If you like colourful hifi, then the Pro-Ject Debut Carbon turntable may well be an ideal place to start! It’s available in a range of plinth colours including high gloss yellow, red and the rather startling blue that was delivered to me for review. If your taste doesn’t run to rainbow hues, then high-gloss black, silver or white are also available. Looks matter to many folk, and I think that the range of colours on offer is a fine thing.
So, what do we have here? ….
A relatively low-priced deck which aspires to sound rather good.
It’s belt drive and the tonearm has to be manually cued.
Carbon as a material is rare, to say the least, in a low-priced tonearm. This exotic material is usually reserved for far higher price points where it’s qualities of high stiffness and low internal resonance are much appreciated. But Pro-ject have somehow managed to provide a carbon tonearm in this low priced package. Impressive.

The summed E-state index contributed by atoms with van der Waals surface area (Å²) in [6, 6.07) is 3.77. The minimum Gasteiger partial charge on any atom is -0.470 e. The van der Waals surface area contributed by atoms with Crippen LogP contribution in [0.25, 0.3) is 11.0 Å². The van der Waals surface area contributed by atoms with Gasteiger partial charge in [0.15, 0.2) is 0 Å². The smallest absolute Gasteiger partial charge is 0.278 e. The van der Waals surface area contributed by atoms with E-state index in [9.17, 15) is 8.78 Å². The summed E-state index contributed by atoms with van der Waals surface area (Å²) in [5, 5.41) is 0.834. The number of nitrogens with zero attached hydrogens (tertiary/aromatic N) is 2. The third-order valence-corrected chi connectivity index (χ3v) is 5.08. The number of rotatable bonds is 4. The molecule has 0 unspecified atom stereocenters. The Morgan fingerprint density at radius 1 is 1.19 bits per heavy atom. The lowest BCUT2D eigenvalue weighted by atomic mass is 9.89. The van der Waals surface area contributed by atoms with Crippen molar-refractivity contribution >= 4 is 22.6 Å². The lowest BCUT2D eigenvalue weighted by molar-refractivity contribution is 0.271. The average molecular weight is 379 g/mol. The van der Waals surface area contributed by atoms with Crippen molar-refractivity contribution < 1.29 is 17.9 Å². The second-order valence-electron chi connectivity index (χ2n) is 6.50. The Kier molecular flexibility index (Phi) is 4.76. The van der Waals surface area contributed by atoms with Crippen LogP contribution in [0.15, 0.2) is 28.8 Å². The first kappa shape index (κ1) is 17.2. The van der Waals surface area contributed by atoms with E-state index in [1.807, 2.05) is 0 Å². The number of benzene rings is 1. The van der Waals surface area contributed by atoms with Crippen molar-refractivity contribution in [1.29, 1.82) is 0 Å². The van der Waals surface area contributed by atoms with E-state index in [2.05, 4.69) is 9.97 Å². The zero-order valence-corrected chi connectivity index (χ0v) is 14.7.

The funds available for this turntable can’t stretch to a full suspended sub-chassis and platter. Instead, the suspension system for the Debut Carbon is incorporated by use of vibration absorbing sorbothane in the turntable’s feet. The attachment of the motor to the turntable plinth also uses sorbothane to reduce transmitted vibrations.
The effective mass of the arm is a quite low 6g, so moving magnet cartridges are better suited than most moving coils; this is in line with the price of the deck as moving coil cartridges tend to be more expensive.
Platter speeds of 33 and 45 rpm are available via a manual movement of the belt. Pro-ject even supply a clever little plastic tool for this, so you don’t have to worry about getting greasy finger marks on the drive belt.